The interdisciplinary creative practices of fandom — whether it be fanfiction, fanart, or cosplay — challenge our previously held notions of authorship, but also uphold the open internet’s emancipatory values. Networked-based online creations thrive within particular fandoms, and its community-based model has enabled authors to create works that bring in feminist as well as queer and critical race studies approaches, especially through genres like slash. So how are these fan methodologies reshaping the practices of artists and curators? This conversation will map out the ways in which three “fans” AKA contemporary artists/curators are bringing these so-called fan perspectives into their work, and explore how fandom cultivates alternative means of capacity-building and storytelling.
Type: [talk | panel ]
Length: [1 hour]
Re-assessing the importance of networked online creations within fandom
Examining how fandom methodologies can be taken seriously as viable emancipatory tools/tactics of the open internet
Looking at how artists/creatives who self-identify as "fans" are bringing these art-making values into their work
Material and Technical Requirements
Access to projector and laptop
Capabilities to Skype/Google Hangout one of the presenters
Interested in attending the sprint July 16-18: [Y]
Interested in a community billet: [N]
Rea McNamara is a Toronto-based artist, writer, curator, and public programmer. She has developed an expanded practice that includes on/offline space development, image making, performance and critical engagement with networked publics. Her works have been presented at the Whitney Museum of American Art, the Art Gallery of Ontario, Société Des Arts Technologique, Nuit Blanche Toronto, and Moogfest. McNamara currently oversees public programming at the Gardiner Museum, and serves on the Board of Directors of the Music Gallery.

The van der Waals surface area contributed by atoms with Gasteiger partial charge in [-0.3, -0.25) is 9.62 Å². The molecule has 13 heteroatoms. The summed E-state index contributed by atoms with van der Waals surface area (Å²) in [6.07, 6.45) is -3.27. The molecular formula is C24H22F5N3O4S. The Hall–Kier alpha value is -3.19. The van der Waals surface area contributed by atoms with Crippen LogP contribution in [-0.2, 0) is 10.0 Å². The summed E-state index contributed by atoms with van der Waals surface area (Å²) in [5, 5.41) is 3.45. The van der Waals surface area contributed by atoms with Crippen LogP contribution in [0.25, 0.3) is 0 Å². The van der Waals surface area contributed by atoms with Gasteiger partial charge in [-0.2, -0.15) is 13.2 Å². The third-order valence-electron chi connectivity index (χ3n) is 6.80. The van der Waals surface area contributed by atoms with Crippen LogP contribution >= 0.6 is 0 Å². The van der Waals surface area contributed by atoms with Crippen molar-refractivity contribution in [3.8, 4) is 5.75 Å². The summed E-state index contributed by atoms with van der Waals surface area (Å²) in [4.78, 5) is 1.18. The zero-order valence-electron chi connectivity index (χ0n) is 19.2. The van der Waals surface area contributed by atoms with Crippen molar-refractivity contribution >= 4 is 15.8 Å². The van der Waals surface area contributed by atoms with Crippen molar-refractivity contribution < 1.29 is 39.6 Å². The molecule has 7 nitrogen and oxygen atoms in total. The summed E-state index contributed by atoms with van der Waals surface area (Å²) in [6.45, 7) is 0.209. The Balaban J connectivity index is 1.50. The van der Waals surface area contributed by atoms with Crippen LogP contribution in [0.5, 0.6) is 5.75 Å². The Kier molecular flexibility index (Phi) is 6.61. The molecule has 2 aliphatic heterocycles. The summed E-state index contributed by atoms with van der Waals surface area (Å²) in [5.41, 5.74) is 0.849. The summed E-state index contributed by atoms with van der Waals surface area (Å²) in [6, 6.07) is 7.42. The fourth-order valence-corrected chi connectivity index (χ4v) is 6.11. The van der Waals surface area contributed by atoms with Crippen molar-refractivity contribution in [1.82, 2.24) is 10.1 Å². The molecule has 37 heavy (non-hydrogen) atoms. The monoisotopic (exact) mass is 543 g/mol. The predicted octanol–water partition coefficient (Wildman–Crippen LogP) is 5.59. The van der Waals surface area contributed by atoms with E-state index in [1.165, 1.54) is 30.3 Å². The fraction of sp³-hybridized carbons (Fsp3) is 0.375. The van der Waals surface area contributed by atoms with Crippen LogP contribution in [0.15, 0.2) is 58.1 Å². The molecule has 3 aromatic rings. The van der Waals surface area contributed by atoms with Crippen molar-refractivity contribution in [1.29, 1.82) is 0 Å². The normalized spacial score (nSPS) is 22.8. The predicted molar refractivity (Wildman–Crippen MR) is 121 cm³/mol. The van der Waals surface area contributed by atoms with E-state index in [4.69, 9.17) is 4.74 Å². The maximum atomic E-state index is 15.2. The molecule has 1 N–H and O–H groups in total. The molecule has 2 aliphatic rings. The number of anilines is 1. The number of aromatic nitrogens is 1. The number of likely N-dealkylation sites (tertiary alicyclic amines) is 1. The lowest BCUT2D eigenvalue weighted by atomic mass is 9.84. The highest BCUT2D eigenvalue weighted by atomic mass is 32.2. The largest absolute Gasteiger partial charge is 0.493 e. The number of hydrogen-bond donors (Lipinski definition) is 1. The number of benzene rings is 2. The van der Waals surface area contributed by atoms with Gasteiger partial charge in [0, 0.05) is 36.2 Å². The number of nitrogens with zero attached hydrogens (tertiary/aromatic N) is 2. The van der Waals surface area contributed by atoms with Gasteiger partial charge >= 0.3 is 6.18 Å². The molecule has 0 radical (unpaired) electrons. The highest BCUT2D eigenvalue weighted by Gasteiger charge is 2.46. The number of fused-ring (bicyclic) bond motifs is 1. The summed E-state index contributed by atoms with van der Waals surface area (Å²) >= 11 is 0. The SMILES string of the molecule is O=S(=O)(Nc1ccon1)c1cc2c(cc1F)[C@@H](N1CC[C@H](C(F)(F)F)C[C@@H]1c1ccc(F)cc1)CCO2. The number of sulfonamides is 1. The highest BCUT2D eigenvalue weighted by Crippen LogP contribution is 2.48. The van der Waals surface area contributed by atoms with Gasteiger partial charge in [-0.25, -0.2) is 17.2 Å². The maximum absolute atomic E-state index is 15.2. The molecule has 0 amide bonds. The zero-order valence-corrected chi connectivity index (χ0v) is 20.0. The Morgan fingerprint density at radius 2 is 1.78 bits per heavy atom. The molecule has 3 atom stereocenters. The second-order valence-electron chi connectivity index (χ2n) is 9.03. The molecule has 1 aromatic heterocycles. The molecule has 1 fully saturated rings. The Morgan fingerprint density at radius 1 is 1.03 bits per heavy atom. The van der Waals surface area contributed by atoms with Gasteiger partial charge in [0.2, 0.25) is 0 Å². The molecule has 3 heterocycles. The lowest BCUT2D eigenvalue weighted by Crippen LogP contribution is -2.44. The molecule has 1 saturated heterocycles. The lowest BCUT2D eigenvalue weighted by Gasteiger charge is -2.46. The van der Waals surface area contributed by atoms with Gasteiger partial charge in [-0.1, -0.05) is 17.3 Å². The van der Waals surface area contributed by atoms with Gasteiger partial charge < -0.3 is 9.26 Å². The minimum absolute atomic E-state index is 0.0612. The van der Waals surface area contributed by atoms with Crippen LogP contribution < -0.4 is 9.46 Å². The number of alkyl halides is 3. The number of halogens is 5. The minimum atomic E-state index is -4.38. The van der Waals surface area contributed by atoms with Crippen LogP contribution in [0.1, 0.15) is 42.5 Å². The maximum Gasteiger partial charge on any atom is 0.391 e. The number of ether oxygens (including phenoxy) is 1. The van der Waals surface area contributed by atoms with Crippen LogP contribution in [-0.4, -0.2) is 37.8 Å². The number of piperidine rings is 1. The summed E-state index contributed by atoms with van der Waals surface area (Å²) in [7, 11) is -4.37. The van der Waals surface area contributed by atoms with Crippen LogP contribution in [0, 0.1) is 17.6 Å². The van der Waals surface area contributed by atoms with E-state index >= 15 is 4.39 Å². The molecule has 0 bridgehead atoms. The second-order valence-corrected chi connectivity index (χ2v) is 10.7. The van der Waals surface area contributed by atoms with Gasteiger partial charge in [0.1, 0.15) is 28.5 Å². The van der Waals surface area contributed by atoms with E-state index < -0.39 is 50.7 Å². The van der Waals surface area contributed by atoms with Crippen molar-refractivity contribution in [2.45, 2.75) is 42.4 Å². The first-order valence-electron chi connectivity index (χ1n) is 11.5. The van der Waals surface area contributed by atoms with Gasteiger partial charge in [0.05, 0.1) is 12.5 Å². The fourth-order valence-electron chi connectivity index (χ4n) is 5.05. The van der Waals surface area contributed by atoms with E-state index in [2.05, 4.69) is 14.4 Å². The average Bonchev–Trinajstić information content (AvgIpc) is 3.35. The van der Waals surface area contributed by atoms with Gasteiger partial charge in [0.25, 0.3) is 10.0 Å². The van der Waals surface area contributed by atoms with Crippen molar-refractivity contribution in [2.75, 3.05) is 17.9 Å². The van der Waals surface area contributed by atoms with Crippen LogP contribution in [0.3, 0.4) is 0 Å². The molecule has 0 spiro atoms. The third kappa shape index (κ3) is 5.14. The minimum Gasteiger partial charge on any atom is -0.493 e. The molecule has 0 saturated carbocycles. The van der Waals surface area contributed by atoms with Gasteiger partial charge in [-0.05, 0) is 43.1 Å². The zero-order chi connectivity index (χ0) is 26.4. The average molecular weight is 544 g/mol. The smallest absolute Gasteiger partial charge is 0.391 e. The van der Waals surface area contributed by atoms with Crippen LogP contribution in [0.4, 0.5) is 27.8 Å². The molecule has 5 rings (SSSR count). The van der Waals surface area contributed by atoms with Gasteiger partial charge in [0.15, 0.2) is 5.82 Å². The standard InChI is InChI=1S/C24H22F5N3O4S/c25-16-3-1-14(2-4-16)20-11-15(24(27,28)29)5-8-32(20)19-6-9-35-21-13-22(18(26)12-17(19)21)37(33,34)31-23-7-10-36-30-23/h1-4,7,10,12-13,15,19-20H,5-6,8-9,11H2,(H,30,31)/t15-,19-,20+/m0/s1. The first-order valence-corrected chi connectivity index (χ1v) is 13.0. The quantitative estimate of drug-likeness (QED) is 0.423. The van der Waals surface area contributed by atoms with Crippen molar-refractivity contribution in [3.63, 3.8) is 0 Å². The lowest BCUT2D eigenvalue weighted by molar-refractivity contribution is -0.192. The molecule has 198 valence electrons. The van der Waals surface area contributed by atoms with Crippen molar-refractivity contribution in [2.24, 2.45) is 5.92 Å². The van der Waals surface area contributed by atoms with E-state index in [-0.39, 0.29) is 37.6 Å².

Owen G. Parry is an artist and researcher working across live art, theatre, installation, moving image, sound and writing, exploring subjects including gay sex, biopolitics, fandoms, online cultures and Yoko Ono. With an interest in minor, colloquial and collective processes, the submersion of avant-garde aesthetics into the mainstream, and modes of sincerity within late capitalism, he uses art to ask questions, to heal, to subvert power structures, and to imagine other more-pleasurable ways of living or just being together. He is currently an associate lecturer in Fine Art at Goldsmiths, University of London, and Central Saint Martins, University of the Arts.
Maya Ben David (MBD) is a Toronto-based Jewish-Iranian Anthropomorphic Airplane. Working in video, installation and performance, she creates worlds and characters that aid her ongoing exploration of anthropomorphism, cosplay and performative personas. Ben David presents the origin stories of her characters in the form of video and performance, and expands on them via her online presence. They often inhabit alternate universes accompanied by nostalgia, such as the worlds of Pokémon and Spiderman.
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